The new football season starts in a few weeks times, and this is going to be an historic one for a number of reasons. There’s no Edinburgh derby, and in fact no team from the capital in the top flight. The Glasgow derby will, again, be between Celtic and Thistle, but at last we’re going to have a clash of the neighbours in Dundee.
When one door opens, another closes, my friends.
Change is everything in Scottish football. There hasn’t been a dull summer in the last few years, not since a club calling itself Rangers was flailing around in a bear trap of their own making. A lot of things are different than they were five years ago.
One of these things is the media, although the media hasn’t changed as much as other organisations. Yet, they’ve changed enough that it’s worth noting, and thinking about a little bit. A lot of the veteran hacks have gone, an inevitable consequence of the creeping influence of the blogs and their own increasing irrelevance. Some of them realised there was one last big pay-day in their collapsing profession, and took the money and ran.
They leave behind an industry that’s been gutted, that’s been hollowed out, one that I would say had been lobotomised, although that’s frankly ridiculous when you consider the names of some of those who have gone. Television, radio, the papers … they have lost a number of well known, established names and whilst I won’t be glad to see the back of any of them they were, quite literally, the devil we knew.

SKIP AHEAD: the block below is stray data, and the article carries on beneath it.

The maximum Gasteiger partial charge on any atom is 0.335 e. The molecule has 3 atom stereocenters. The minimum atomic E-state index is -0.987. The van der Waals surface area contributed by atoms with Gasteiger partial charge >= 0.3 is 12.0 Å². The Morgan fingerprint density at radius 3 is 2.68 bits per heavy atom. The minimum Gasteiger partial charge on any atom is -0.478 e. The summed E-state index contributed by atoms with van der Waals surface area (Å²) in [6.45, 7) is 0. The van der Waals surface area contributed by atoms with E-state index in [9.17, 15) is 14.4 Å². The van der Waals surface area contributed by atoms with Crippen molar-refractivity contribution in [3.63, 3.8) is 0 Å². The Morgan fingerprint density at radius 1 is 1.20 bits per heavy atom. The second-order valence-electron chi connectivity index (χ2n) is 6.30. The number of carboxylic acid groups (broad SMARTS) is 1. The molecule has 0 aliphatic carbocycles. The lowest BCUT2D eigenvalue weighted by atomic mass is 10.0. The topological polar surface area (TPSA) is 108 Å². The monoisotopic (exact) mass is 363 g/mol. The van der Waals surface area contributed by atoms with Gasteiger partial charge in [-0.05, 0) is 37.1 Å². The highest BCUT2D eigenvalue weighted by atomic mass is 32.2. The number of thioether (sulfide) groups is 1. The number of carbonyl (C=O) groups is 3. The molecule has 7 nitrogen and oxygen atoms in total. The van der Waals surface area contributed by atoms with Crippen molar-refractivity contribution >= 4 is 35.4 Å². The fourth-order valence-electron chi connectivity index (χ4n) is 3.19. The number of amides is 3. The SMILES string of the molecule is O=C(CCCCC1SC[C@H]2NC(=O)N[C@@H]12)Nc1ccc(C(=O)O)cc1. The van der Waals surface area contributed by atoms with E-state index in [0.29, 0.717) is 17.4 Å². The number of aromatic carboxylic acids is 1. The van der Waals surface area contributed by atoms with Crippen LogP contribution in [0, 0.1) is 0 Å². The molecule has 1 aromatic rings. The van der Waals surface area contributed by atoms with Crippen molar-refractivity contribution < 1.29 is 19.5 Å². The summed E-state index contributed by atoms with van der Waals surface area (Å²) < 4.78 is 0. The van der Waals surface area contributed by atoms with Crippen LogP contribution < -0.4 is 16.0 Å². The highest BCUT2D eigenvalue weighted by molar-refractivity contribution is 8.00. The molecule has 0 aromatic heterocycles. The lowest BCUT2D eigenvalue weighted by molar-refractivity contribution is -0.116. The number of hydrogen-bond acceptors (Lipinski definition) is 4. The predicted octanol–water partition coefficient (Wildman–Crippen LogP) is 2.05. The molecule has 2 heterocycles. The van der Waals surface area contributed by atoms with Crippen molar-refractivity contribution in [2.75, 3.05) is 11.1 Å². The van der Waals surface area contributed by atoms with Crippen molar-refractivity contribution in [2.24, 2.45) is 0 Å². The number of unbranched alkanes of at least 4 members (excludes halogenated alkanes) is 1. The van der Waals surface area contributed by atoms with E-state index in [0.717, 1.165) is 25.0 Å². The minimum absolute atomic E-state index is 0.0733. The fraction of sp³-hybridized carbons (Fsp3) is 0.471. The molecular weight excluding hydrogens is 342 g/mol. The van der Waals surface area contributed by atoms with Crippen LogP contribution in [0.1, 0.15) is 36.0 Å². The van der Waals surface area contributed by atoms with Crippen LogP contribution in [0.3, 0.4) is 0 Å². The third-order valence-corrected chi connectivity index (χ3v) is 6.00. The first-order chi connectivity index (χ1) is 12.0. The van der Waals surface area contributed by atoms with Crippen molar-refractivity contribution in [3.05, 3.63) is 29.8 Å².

They were incompetent, inarticulate, lazy jokers, easily humiliated if you could get a chance to quiz them on how little they actually knew … but this familiarity was comforting in some ways because you knew who you could ignore without worrying that you were depriving yourself of information or knowledge. The Sunday papers will never be the same again. I don’t care, as I don’t buy them, but some still do.
Those who have stepped into their shoes are not so well known, but some of their own articles and opinion pieces in recent weeks have made it clear that they’ve taken their cue from those who came before them. That worries me in some ways, because some of these guys are young enough that we’re going to be reading their pieces for years and they’ve already started to push dangerous myths. Many of them aren’t well known, so the reaction of readers can’t be presumed in the way it would be if the same nonsense was being written by a Keevins or Waddell.
That’s bad, because some of what they are pushing – like the Sevco Victim Myth – is positively insane stuff. If these people are going to become editors or senior reporters their version of history could very well wind up gaining some kind of surface acceptance.
I already have grave doubts that things will get better with the departures of the old heads, those who made a mockery of their professions and who latterly became cheerleaders instead of being honest reporters. There are already signs that a grave irresponsibility infects the ranks of these up and coming hacks, and a number of them are better at chasing glory and headlines instead of facts.
At a first glance, the idea of a media where guys like Matthew Lindsay are the senior hacks doesn’t seem bad when you compare that with one run by Traynor, Keevins and King, but is it really? These people, without the experience of those who’ve gone, are probably still making their way, and they have to cultivate contacts and make friends if they are to keep their jobs. The quality of those contacts will determine the quality of their “news” … and I worry about that most of all. Are any of these people possessed of the backbone to question what they hear, or is the regurgitation of press releases from clubs and PR firms going to remain the norm?